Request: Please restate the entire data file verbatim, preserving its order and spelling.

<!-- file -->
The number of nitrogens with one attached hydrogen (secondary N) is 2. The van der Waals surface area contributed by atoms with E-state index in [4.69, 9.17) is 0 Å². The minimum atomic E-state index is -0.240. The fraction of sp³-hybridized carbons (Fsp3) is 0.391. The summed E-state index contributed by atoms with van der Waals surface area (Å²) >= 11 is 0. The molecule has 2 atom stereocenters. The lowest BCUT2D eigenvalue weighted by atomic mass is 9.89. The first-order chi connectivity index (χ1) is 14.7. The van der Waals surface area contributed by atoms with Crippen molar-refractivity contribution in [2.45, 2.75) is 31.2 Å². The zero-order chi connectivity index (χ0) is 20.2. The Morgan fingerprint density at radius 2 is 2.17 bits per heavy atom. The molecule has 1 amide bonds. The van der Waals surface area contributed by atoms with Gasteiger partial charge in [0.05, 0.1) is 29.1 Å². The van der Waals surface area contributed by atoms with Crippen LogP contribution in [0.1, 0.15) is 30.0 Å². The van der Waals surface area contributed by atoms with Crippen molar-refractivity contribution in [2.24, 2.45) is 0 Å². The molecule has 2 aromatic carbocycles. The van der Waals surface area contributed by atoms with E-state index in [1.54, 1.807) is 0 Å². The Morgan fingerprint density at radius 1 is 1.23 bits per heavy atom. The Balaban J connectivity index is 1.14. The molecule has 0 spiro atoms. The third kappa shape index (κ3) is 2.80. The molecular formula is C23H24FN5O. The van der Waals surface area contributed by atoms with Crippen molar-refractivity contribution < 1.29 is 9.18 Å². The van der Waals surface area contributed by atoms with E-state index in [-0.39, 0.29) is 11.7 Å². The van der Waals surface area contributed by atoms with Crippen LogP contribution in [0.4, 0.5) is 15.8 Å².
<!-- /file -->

The number of nitrogens with one attached hydrogen (secondary N) is 2. The van der Waals surface area contributed by atoms with E-state index in [4.69, 9.17) is 0 Å². The minimum atomic E-state index is -0.240. The fraction of sp³-hybridized carbons (Fsp3) is 0.391. The summed E-state index contributed by atoms with van der Waals surface area (Å²) >= 11 is 0. The molecule has 2 atom stereocenters. The lowest BCUT2D eigenvalue weighted by atomic mass is 9.89. The first-order chi connectivity index (χ1) is 14.7. The van der Waals surface area contributed by atoms with Crippen molar-refractivity contribution in [2.45, 2.75) is 31.2 Å². The zero-order chi connectivity index (χ0) is 20.2. The Morgan fingerprint density at radius 2 is 2.17 bits per heavy atom. The molecule has 1 amide bonds. The van der Waals surface area contributed by atoms with Gasteiger partial charge in [0.05, 0.1) is 29.1 Å². The van der Waals surface area contributed by atoms with Crippen LogP contribution in [0.1, 0.15) is 30.0 Å². The van der Waals surface area contributed by atoms with Crippen molar-refractivity contribution in [2.24, 2.45) is 0 Å². The molecule has 2 aromatic carbocycles. The van der Waals surface area contributed by atoms with E-state index in [1.54, 1.807) is 0 Å². The Morgan fingerprint density at radius 1 is 1.23 bits per heavy atom. The Balaban J connectivity index is 1.14. The molecule has 0 spiro atoms. The third kappa shape index (κ3) is 2.80. The molecular formula is C23H24FN5O. The van der Waals surface area contributed by atoms with Crippen molar-refractivity contribution < 1.29 is 9.18 Å². The van der Waals surface area contributed by atoms with E-state index in [-0.39, 0.29) is 11.7 Å². The van der Waals surface area contributed by atoms with Crippen LogP contribution in [0.4, 0.5) is 15.8 Å².